Emergency food relief is given as part of the PBS program, a highly expensive complex development scheme, which assigns around $1 billion a year reports HRW, in a "block grant to the federal government." They disperse the funds through their kebele's and woreda offices. Distribution is based not on need, but on political association. Support the opposition groups in Ethiopia and find your name scratched from the food aid list and go hungry. HRW found "the partisan allocation of food aid, [is] a problem that has been anecdotally reported in many areas and over many years in Ethiopia, especially in recent years in Somali region."
Such political discrimination of food aid distribution is not only immoral; it is in violation of international law. Farmers who express dissent towards the government have the agricultural seeds and fertilizer needed to grow crops for their family and community withheld. Voice concern over local governance as a teacher and find your career destroyed and your job taken away. HRW found "the EPRDF controls every woreda in the country, and can discriminate against any household or kebele within these administrative areas." Given such repressive illegal actions it is inexplicable that the DFID in its Plan For Ethiopia (PFE) states the government shows "a strong commitment to fight corruption." What the EPRDF shows is a strong commitment to suppress dissent, silence all critical voices and control the people utterly.
Big Ethiopian Brother
Ethiopia is a one party state, with no freedom of speech, or assembly nor freedom of the media and where opposition forces critical of the government are silenced in the most brutal fashion. It is puzzling then, that the DFID (PFE) states, "Ethiopia has also made some progress toward establishing a functioning democracy," It is certainly not an image of democracy recognizable to anyone who holds human rights and freedom of expression central to such an ideal and is contradicted by USAID's statement in its Strategy Plan for Ethiopia where they acknowledge the "$13 million+ that USAID/Ethiopia invested between 2006 and 2010 specifically to promote democratic transition produced little in the way of tangible results, and specific programmes have been the subject of stalling and even outright hostility." The DFID, however, goes on to compound the misrepresentation asserting, "Ethiopia has achieved a strong degree of political stability through decentralized regional government." If by ‘stability' the DFID means lack of popular resistance to imposed governance through the fearful subjugation of the people, then, yes, this the EPRDF has succeeded in doing.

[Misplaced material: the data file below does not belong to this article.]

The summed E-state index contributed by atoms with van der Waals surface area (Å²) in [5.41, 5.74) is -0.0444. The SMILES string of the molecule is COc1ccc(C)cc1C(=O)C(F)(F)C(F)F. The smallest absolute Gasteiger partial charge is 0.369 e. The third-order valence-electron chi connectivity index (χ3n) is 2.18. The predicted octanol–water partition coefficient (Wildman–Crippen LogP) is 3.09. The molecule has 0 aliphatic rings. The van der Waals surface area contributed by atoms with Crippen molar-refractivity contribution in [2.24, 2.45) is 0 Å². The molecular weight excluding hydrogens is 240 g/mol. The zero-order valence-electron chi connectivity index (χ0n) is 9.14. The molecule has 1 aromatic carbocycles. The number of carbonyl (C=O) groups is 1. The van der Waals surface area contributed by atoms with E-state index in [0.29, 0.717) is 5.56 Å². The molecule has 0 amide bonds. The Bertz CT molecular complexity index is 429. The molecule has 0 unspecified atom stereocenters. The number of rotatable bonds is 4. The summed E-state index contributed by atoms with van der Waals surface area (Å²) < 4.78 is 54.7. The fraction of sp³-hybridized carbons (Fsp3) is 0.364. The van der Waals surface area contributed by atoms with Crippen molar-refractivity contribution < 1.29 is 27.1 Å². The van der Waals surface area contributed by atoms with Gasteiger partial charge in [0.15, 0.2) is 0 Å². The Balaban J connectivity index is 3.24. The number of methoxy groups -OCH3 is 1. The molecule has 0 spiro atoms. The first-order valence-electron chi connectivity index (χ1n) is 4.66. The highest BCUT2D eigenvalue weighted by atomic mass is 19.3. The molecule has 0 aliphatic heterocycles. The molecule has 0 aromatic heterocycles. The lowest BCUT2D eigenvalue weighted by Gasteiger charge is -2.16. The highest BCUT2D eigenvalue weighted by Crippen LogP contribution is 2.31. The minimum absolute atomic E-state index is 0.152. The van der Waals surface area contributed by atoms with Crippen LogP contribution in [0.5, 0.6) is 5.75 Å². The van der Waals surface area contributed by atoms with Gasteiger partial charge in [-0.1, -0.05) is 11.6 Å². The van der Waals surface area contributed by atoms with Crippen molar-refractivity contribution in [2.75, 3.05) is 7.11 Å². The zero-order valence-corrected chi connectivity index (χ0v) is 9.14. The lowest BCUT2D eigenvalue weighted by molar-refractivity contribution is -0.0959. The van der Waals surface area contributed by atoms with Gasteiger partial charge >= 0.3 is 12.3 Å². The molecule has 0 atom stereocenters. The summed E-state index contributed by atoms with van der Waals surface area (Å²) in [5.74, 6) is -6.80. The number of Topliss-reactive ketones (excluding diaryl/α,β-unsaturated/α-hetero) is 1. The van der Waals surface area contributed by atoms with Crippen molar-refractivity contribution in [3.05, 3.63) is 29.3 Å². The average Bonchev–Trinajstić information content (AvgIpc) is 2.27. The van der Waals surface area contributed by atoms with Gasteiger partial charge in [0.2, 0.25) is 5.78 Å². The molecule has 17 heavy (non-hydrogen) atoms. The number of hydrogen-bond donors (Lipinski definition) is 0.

Opposition to the government is not tolerated nor is there decentralized governance. As Thomas Staal, USAID Mission Director to Ethiopia, stated, "the [Ethiopian] government wants to be able to control political space very carefully." The kebele, woreda and sub-kebeles are extensions of central government, carrying out the divisive partisan policies of the EPRDF. The sole expression of democratic principles in Ethiopia are those found within constitutional articles that sit neatly filed upon ministerial shelves, collecting dust. As HRW make clear: "Democracy [is] a hollow concept in a country steered by a powerful party-driven government in which the distinction between party and state is almost impossible to define."
And in their report "One Hundred Ways of Putting Pressure Violations of Freedom of Expression and Association in Ethiopia", HRW echoes USAID's comment, observing that "despite the lip service given to democracy and human rights, respect for core civil and political rights such as freedom of expression and association in Ethiopia is deteriorating." DFID officials, it seems, have been duped by a plethora of conformist federal laws and signatures to multiple international treatises, into accepting the word of a government that terrifies its people and tramples on international human rights law.
Not only are all key development programmes implemented by the EPRDF, but also monitoring is also undertaken in partnership with government agencies. Objective accurate monitoring is essential in determining the effectiveness of development programmes. It is difficult to see how unbiased data can be collected under such highly restrictive circumstances. HRW makes the point that "donors should recognize that Ethiopia's own accountability systems are moribund, and that the principal barrier to detecting distortion is the Ethiopian government." Their view that independent monitoring "is needed (without the participation of the Ethiopian Government)" is clearly correct and the bare minimum that donors should insist on.
In its wisdom, however, the DFID, a key donor, whilst recognizing the importance of monitoring, appears happy to rely on the Ethiopian government, in which they naively invest such trust. They plan to "continue to monitor progress using national data drawn from administrative and survey sources" — i.e., the Ethiopian government. This demonstration of neglect by the DFID is an abdication of duty not only to British taxpayers, but also to the people of Ethiopia, who the EPRDF, with the help of international donors, continue to suppress and intimidate. They cannot — and should not — be trusted. HRW Deputy Director Jan Egeland's Open Letter to (the then) DFID Secretary of State Andrew Mitchell (7) makes this plain: